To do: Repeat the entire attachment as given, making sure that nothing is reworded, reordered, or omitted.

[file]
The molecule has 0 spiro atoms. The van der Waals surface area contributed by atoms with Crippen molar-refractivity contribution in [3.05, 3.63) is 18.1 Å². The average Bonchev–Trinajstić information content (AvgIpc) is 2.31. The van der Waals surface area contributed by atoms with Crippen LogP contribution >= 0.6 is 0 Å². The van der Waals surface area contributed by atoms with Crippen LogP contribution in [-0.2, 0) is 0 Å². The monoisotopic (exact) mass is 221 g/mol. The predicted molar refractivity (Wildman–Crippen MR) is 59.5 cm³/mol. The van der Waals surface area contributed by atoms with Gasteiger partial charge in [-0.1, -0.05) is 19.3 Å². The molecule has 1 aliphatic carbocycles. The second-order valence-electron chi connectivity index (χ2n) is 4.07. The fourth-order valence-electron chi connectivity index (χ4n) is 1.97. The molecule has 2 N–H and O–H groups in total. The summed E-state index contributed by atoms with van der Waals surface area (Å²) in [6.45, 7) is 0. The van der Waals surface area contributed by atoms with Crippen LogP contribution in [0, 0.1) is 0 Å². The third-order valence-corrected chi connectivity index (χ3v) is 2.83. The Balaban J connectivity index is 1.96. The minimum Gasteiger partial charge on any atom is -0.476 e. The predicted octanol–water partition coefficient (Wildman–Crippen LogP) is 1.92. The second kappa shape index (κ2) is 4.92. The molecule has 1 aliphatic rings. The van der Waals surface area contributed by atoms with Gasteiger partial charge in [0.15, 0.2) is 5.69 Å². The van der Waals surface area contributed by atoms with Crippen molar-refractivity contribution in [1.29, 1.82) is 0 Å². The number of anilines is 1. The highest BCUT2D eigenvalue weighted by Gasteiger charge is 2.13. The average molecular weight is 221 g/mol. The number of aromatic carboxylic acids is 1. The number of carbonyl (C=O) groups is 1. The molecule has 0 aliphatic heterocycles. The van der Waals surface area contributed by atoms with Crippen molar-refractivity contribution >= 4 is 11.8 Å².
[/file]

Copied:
The molecule has 0 spiro atoms. The van der Waals surface area contributed by atoms with Crippen molar-refractivity contribution in [3.05, 3.63) is 18.1 Å². The average Bonchev–Trinajstić information content (AvgIpc) is 2.31. The van der Waals surface area contributed by atoms with Crippen LogP contribution >= 0.6 is 0 Å². The van der Waals surface area contributed by atoms with Crippen LogP contribution in [-0.2, 0) is 0 Å². The monoisotopic (exact) mass is 221 g/mol. The predicted molar refractivity (Wildman–Crippen MR) is 59.5 cm³/mol. The van der Waals surface area contributed by atoms with Gasteiger partial charge in [-0.1, -0.05) is 19.3 Å². The molecule has 1 aliphatic carbocycles. The second-order valence-electron chi connectivity index (χ2n) is 4.07. The fourth-order valence-electron chi connectivity index (χ4n) is 1.97. The molecule has 2 N–H and O–H groups in total. The summed E-state index contributed by atoms with van der Waals surface area (Å²) in [6.45, 7) is 0. The van der Waals surface area contributed by atoms with Crippen LogP contribution in [0, 0.1) is 0 Å². The third-order valence-corrected chi connectivity index (χ3v) is 2.83. The Balaban J connectivity index is 1.96. The minimum Gasteiger partial charge on any atom is -0.476 e. The predicted octanol–water partition coefficient (Wildman–Crippen LogP) is 1.92. The second kappa shape index (κ2) is 4.92. The molecule has 1 aliphatic rings. The van der Waals surface area contributed by atoms with Gasteiger partial charge in [0.15, 0.2) is 5.69 Å². The van der Waals surface area contributed by atoms with Crippen molar-refractivity contribution in [1.29, 1.82) is 0 Å². The number of anilines is 1. The highest BCUT2D eigenvalue weighted by Gasteiger charge is 2.13. The average molecular weight is 221 g/mol. The number of aromatic carboxylic acids is 1. The number of carbonyl (C=O) groups is 1. The molecule has 0 aliphatic heterocycles. The van der Waals surface area contributed by atoms with Crippen molar-refractivity contribution >= 4 is 11.8 Å².